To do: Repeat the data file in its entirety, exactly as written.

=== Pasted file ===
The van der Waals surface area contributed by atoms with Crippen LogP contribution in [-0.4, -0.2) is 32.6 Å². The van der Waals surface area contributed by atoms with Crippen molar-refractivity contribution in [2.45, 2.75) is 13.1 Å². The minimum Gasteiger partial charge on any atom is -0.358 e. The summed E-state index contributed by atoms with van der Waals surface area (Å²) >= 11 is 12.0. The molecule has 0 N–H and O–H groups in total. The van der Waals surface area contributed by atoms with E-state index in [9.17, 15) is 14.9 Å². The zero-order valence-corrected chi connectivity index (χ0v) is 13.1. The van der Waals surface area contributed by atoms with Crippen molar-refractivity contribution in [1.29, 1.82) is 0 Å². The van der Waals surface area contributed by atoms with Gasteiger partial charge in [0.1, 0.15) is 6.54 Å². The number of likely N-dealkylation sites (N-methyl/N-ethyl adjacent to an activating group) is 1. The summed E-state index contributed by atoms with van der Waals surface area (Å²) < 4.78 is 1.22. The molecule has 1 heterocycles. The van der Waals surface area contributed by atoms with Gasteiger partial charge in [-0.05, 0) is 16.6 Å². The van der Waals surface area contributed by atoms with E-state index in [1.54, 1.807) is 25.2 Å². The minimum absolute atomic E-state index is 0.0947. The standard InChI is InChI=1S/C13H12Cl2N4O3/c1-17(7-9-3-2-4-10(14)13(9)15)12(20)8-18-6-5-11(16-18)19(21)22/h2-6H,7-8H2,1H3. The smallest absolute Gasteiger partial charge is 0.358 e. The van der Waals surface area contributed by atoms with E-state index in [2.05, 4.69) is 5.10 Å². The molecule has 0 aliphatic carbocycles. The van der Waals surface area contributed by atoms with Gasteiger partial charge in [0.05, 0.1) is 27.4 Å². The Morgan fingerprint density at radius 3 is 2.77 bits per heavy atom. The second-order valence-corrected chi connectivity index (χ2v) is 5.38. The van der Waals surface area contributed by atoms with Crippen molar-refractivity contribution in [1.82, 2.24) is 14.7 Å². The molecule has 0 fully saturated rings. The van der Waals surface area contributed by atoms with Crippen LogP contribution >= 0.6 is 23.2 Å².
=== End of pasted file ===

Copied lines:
The van der Waals surface area contributed by atoms with Crippen LogP contribution in [-0.4, -0.2) is 32.6 Å². The van der Waals surface area contributed by atoms with Crippen molar-refractivity contribution in [2.45, 2.75) is 13.1 Å². The minimum Gasteiger partial charge on any atom is -0.358 e. The summed E-state index contributed by atoms with van der Waals surface area (Å²) >= 11 is 12.0. The molecule has 0 N–H and O–H groups in total. The van der Waals surface area contributed by atoms with E-state index in [9.17, 15) is 14.9 Å². The zero-order valence-corrected chi connectivity index (χ0v) is 13.1. The van der Waals surface area contributed by atoms with Crippen molar-refractivity contribution in [1.29, 1.82) is 0 Å². The van der Waals surface area contributed by atoms with Gasteiger partial charge in [0.1, 0.15) is 6.54 Å². The number of likely N-dealkylation sites (N-methyl/N-ethyl adjacent to an activating group) is 1. The summed E-state index contributed by atoms with van der Waals surface area (Å²) < 4.78 is 1.22. The molecule has 1 heterocycles. The van der Waals surface area contributed by atoms with Gasteiger partial charge in [-0.05, 0) is 16.6 Å². The van der Waals surface area contributed by atoms with E-state index in [1.54, 1.807) is 25.2 Å². The minimum absolute atomic E-state index is 0.0947. The standard InChI is InChI=1S/C13H12Cl2N4O3/c1-17(7-9-3-2-4-10(14)13(9)15)12(20)8-18-6-5-11(16-18)19(21)22/h2-6H,7-8H2,1H3. The smallest absolute Gasteiger partial charge is 0.358 e. The van der Waals surface area contributed by atoms with E-state index in [2.05, 4.69) is 5.10 Å². The molecule has 0 aliphatic carbocycles. The van der Waals surface area contributed by atoms with Gasteiger partial charge in [0.05, 0.1) is 27.4 Å². The Morgan fingerprint density at radius 3 is 2.77 bits per heavy atom. The second-order valence-corrected chi connectivity index (χ2v) is 5.38. The van der Waals surface area contributed by atoms with Crippen molar-refractivity contribution in [1.82, 2.24) is 14.7 Å². The molecule has 0 fully saturated rings. The van der Waals surface area contributed by atoms with Crippen LogP contribution >= 0.6 is 23.2 Å².